Energy trader Williams Company (NYSE:WMB) $8.70 said it is slashing its 2002 earnings estimates to $1.35 from $1.70 per share, well below its previously expected $2.15 to $2.30 per share estimate. Williams said it is cutting its commitment for its risk management and hedging business to $1 billion, down from $1.5 billion, and actively seeking partners for the business. As a result, the firm said its risk management segment profit is now seen at $750 million to $1 billion, down from $1.3 to $1.6 billion. The cutback in the risk management business is expected to save Williams about $50 million per year. Finally, the company said it expects to announce certain asset sales over the next few months.
Stock futures edge higher
Stock futures are edging higher this morning as S&P futures gain 1.4 points to 1,029.70. NASDAQ futures are trading up 6.5 points at 1,144, while Dow futures are gaining 20 points at 9,610.
Fair value for the S&P 500 today is $0.10. That price will not change during the day. HL Camp & Company has their computers set for program buying at $1.30 and set for selling at $-1.55. Fair value for the NASDAQ-100 today is $0.90.
If you would like more information about fair value, its uses and calculation, please visit www.programtrading.com.
Last week's market averages/sector action
Last week we talked about the deteriorating internals of the "market" as depicted by the NYSE Bullish % ($BPNYA) from www.stockcharts.com and other widely used bullish % charts. All had reversed into columns of O's on their charts, which signaled that supply was really beginning to take control.
Well, while some "external" damage had been done prior to the broader NYSE Bullish % ($BPNYA) reversing into O's, earlier noted deterioration in the narrower based S&P 500 Bullish % ($BPSPX) and NASDAQ-100 Bullish % ($BPNDX) gave plenty of "heads up" for what took place last week.
As you can see, the HMO Index (HMO.X) 632, was the only sector that managed any type of "meaningful" gain last week and once again is challenging the Gold/Silver Index (XAU.X) 78.8 for this year's sector winner. The Dow Jones Home Construction Index (DJUSHB) finished fractionally positive, recouping some losses from earlier in the week.
It will be interesting this week to keep an eye on the Gold/Silver Index (XAU.X) to see if it can hold its strong upward trend that has been in place since mid-November.
It's been often referred to that the home builders would be the last to fall and mark doom for the U.S. economy, as the nay Sayers have pointed to the bullishness in gold stocks as hint that the U.S economy is set for a double dip recession.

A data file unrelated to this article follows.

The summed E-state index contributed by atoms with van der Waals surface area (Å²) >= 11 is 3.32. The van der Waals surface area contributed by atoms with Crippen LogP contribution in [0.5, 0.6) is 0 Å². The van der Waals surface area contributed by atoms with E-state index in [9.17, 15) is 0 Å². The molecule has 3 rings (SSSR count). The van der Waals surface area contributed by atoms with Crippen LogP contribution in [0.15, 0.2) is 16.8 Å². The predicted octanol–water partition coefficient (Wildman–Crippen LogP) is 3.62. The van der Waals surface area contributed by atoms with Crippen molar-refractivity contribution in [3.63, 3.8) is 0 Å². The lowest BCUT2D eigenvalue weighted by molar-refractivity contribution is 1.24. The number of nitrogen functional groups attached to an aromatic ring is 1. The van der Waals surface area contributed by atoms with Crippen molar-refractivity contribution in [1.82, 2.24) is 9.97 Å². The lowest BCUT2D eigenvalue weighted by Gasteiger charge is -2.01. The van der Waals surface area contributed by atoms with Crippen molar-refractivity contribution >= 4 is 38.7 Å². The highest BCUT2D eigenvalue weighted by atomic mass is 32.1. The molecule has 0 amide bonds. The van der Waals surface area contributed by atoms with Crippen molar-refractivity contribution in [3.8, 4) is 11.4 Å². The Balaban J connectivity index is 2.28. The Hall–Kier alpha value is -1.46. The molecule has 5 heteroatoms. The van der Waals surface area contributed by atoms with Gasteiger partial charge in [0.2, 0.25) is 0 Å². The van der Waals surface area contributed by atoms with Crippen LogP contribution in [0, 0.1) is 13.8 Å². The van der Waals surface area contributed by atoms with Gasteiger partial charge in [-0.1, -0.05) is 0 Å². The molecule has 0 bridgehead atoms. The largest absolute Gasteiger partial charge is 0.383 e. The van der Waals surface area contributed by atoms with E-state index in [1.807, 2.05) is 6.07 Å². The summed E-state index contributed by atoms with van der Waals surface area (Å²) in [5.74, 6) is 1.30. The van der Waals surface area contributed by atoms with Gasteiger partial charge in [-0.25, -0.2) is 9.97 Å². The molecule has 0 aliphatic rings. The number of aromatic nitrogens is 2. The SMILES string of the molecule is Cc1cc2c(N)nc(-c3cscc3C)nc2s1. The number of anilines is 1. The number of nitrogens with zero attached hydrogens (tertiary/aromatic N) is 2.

Some of the more "economically" sensitive sectors had the Retail HOLDRS (RTH) 92.2, Transports (TRAN), Forest/Paper (FPP.X) and Cyclical Index (CYC.X) trading to the downside, but relatively stronger than the market averages.
Aside from the GSTI Software Index (GSO.X) 118 and a -1.7% decline on the week, technology stocks once again got hit lower. The stock that software sector bulls continue to monitor are share of Microsoft (NASDAQ:MSFT) $51.98, which posted a gain of 2% on the week. While Intel's (NASDAQ:INTC) $22 mid-quarter update had the Semiconductor Index (SOX.X) falling -7.4% on the week, it was the longer-term weakening Networking (NWX.X) and Wireless (YLS.X) sectors that found the greater declines.
Despite the Semiconductor Index's (SOX) decline last week, it still looks to be the "better" performing sector in technology so far this year. Intel's news from its mid-quarter update will most likely weigh on any type of overly bullish rallies in the next couple of months, until some COMPANIES (not analysts) have something more positive to say about things near-term. While Intel (INTC) was bullish on growth in the latter half of the year, equity bulls seem to be focused on near-term gains, not promises for the future.
Traders should keep that in mind when trading many of the 4-lettered technology stocks. As you can see from the year-to- date losses in the various sectors, if you get a 7% gain or more from an underlying stock in a short period of time, you've handily beat the markets on year-to-date basis.
The MARKET has now brought the S&P Banks Index (BIX.X) back down to par on a yearly performance basis with the KBW Banks Index (BKX.X) after the more regional banks of the BIX.X had been outperforming. One reason for the marked underperformance and 10% decline in the BIX.X last week was concerns about the strength of the economic recovery here in the U.S. Again, the BIX.X is comprised of banks with a more domestic exposure, while the BKX.X holds banks that have more relationships overseas as well as here in the U.S.
This weekly development and "coming back to par" on the year-to- date performance, perhaps gives some credence to past observations that money has indeed been leaving the U.S. and opting for foreign markets where risk/reward is perhaps viewed as more attractive.
Two foreign equity markets we've discussed in recent weeks had the Japan iShares (AMEX:EWJ) $8.78 declining 2.4% on the week, while the Australian iShares (AMEX:EWA) $10.50 lost just 2-cents last week. One thing I will attempt to figure out this week in regards to the Australian iShares, is just what classification of stocks comprise this basket of securities. Australia has many natural resources and one thing I need to know is what type of weighting gold mining stocks may have in this group. While all that matters is price action, an investor that already has their account weighted heavily in gold mining stocks may not necessarily seek further exposure if the Australian iShares are heavily weighted in that industry.